The Piracy Problem

Secure Waters CEO Corey Ranslem discusses intelligence and countermeasures for pirate attacks in the Gulf of Aden

Piracy continues to grab the national headlines, and with the taking of large vessels that are being held for ransoms of many millions of dollars, pirate attacks in the Gulf of Aden (between Somalia and Yemen) are a top concern for worldwide shipping companies.

To get insight into this problem, spoke with Corey Ranslem, CEO of Secure Waters, a Florida-based security and risk consultancy firm. Secure Waters, which was founded by former U.S. Coast Guard members, provides a variety of maritime security services, including specialization in the TWIC program, counterpiracy, MTSA and other compliance issues, port security design, electronic security systems use and design, international training, special operations teams and armed security,

Ranslem, a former U.S. Coast Guard team member who joined the company as CEO in 2006, has a background that fits right in with the company’s compliance, risk consultancy, technology and response based approach. He spent 8 years in the Coast Guard working on drug interdiction, trafficking cases, domestic and international port security, and even on the tactical side for law enforcement missions. From there he went to Smiths Detection, a firm which provides a variety of chemical, biological and other threat detection systems. At Smiths he was with the federal government team, working with a number of federal law enforcement and intelligence agencies. We caught up with him this week to hear what he had to say about today’s piracy situation:

So, is what we’re hearing about piracy actually indication of some sort of increase in piracy, or is it really media hype?

Not to sound like a politician, but the answer is “yes and yes.” You take a look at the Gulf of Aden off the coast of Somalia and on up to the area off Yemen. That is a major shipping lane, and there are about 25,000 ships that pass through that area of the gulf in a year’s time. Year to date, there have been 100 reported attacks on ships passing though that area of the gulf. And in 2008, current with today, there have been 40 succcessful hijackings in that area. Statistically, it’s not that great, since we’re only talking about 40 ships out of 25,000, but what we have seen is the level of violence continuing to escalate.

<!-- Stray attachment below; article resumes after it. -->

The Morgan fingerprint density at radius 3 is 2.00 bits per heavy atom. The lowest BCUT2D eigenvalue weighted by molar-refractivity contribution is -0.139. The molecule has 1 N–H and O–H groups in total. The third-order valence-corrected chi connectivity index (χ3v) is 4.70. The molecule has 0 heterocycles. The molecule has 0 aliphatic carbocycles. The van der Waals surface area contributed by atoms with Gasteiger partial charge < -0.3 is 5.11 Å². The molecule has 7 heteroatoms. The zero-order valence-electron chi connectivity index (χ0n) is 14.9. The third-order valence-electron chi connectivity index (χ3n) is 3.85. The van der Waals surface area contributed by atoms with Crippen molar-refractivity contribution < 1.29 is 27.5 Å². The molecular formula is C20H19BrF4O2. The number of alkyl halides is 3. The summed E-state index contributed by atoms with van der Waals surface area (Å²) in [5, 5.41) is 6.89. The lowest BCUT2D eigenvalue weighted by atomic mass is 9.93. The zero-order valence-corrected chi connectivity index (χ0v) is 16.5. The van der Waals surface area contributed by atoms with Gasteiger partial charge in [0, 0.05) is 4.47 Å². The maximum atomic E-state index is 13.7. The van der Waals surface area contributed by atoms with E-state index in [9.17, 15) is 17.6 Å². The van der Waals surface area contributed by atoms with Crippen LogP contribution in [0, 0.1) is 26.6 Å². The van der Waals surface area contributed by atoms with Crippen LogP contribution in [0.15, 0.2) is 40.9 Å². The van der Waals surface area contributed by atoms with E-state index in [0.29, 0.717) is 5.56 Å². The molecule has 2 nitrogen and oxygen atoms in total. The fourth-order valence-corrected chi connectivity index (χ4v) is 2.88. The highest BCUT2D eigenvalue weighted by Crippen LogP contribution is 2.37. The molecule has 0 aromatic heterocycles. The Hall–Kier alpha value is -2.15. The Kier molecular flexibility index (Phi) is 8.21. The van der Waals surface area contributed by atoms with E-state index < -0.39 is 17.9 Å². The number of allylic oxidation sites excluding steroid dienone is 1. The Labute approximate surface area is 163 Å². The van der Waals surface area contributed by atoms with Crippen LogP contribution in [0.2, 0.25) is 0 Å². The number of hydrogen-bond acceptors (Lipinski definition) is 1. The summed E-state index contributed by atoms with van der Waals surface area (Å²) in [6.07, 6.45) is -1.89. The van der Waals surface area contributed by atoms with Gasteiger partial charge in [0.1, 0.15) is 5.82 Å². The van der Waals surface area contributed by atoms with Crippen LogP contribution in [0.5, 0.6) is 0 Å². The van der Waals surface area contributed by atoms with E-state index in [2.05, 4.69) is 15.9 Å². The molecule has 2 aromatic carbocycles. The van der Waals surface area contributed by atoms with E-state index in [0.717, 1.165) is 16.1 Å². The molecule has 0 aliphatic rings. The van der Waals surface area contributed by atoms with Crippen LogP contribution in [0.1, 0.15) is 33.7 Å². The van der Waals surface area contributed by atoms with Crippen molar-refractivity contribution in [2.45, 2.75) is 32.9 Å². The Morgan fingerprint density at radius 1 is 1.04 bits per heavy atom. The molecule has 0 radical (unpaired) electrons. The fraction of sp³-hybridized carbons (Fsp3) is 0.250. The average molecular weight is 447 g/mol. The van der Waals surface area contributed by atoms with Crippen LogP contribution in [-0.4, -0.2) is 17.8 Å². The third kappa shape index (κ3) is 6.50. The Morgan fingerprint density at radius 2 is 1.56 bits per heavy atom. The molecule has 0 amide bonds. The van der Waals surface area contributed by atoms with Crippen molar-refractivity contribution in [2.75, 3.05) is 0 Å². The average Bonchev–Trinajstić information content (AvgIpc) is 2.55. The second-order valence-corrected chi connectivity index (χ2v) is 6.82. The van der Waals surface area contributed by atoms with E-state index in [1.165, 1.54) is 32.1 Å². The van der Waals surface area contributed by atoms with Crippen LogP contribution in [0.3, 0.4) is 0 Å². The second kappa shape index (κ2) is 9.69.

If you looked back a year ago, the typical pirates had machetes and maybe an AK-47, and they’d try to board the ship and rob the people aboard. Then they started going further off shore, and jumping on the vessels and holding people and ships for ransom. Once they saw that was successful, some began to raise the ransoms into the millions of dollars. The ship companies never offer this information, but from what I understand, the payouts are well into the millions of dollars now. That kind of success [for the pirates] builds on itself.

Are we hearing about all of the events?

We’ve heard a lot about the Saudi tanker and the Ukrainian vessel that had tanks. But there was an Iranian ship that was hijacked [the MV Iran Deyanat]. It was hijacked earlier this year and really didn’t make the news. This Iranian ship is believed to have chemical weapons destined for Islamic militants in West Africa. It was taken into Somalia and they believe there were chemical or radiological weapons on board because majority of crew and the pirates who were on the ship have now died. These are still not internationally confirmed reports.

Recently, there have been two more attempted attacks on cruiseships. Purely from our end at Secure Waters, I think the attacks on cruiseships are going to continue. Looking at the escalation of their targeting, this was the next progression.

It sounds like the targeting of vessels is changing? Is that the case?

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